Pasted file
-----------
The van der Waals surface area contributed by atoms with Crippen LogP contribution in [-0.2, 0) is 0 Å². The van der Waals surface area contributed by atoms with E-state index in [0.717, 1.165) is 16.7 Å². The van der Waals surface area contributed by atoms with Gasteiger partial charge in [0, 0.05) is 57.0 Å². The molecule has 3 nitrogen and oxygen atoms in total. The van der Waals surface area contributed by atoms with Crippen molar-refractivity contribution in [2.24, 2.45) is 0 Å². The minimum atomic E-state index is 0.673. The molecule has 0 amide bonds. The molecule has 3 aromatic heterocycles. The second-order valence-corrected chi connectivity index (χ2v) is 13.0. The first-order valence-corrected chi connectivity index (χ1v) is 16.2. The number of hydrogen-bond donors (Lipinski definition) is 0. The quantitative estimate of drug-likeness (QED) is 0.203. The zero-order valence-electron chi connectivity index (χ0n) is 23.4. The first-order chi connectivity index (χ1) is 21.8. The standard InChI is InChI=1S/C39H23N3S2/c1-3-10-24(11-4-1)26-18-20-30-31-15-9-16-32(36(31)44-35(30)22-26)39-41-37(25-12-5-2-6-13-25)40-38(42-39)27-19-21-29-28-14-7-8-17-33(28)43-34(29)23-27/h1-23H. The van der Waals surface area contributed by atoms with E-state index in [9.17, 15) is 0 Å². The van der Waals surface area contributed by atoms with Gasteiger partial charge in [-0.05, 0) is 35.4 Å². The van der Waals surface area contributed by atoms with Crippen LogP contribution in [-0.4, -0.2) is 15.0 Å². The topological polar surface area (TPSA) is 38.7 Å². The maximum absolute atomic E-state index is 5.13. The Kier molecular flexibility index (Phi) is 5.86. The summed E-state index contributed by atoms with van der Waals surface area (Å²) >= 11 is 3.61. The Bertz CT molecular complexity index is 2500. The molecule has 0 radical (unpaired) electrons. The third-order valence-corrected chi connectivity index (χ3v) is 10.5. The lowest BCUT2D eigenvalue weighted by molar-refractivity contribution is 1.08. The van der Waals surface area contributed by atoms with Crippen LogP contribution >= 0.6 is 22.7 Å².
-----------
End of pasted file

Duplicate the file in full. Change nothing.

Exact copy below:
The van der Waals surface area contributed by atoms with Crippen LogP contribution in [-0.2, 0) is 0 Å². The van der Waals surface area contributed by atoms with E-state index in [0.717, 1.165) is 16.7 Å². The van der Waals surface area contributed by atoms with Gasteiger partial charge in [0, 0.05) is 57.0 Å². The molecule has 3 nitrogen and oxygen atoms in total. The van der Waals surface area contributed by atoms with Crippen molar-refractivity contribution in [2.24, 2.45) is 0 Å². The minimum atomic E-state index is 0.673. The molecule has 0 amide bonds. The molecule has 3 aromatic heterocycles. The second-order valence-corrected chi connectivity index (χ2v) is 13.0. The first-order valence-corrected chi connectivity index (χ1v) is 16.2. The number of hydrogen-bond donors (Lipinski definition) is 0. The quantitative estimate of drug-likeness (QED) is 0.203. The zero-order valence-electron chi connectivity index (χ0n) is 23.4. The first-order chi connectivity index (χ1) is 21.8. The standard InChI is InChI=1S/C39H23N3S2/c1-3-10-24(11-4-1)26-18-20-30-31-15-9-16-32(36(31)44-35(30)22-26)39-41-37(25-12-5-2-6-13-25)40-38(42-39)27-19-21-29-28-14-7-8-17-33(28)43-34(29)23-27/h1-23H. The van der Waals surface area contributed by atoms with E-state index in [9.17, 15) is 0 Å². The van der Waals surface area contributed by atoms with Gasteiger partial charge in [-0.05, 0) is 35.4 Å². The van der Waals surface area contributed by atoms with Crippen LogP contribution in [-0.4, -0.2) is 15.0 Å². The topological polar surface area (TPSA) is 38.7 Å². The maximum absolute atomic E-state index is 5.13. The Kier molecular flexibility index (Phi) is 5.86. The summed E-state index contributed by atoms with van der Waals surface area (Å²) >= 11 is 3.61. The Bertz CT molecular complexity index is 2500. The molecule has 0 radical (unpaired) electrons. The third-order valence-corrected chi connectivity index (χ3v) is 10.5. The lowest BCUT2D eigenvalue weighted by molar-refractivity contribution is 1.08. The van der Waals surface area contributed by atoms with Crippen LogP contribution >= 0.6 is 22.7 Å².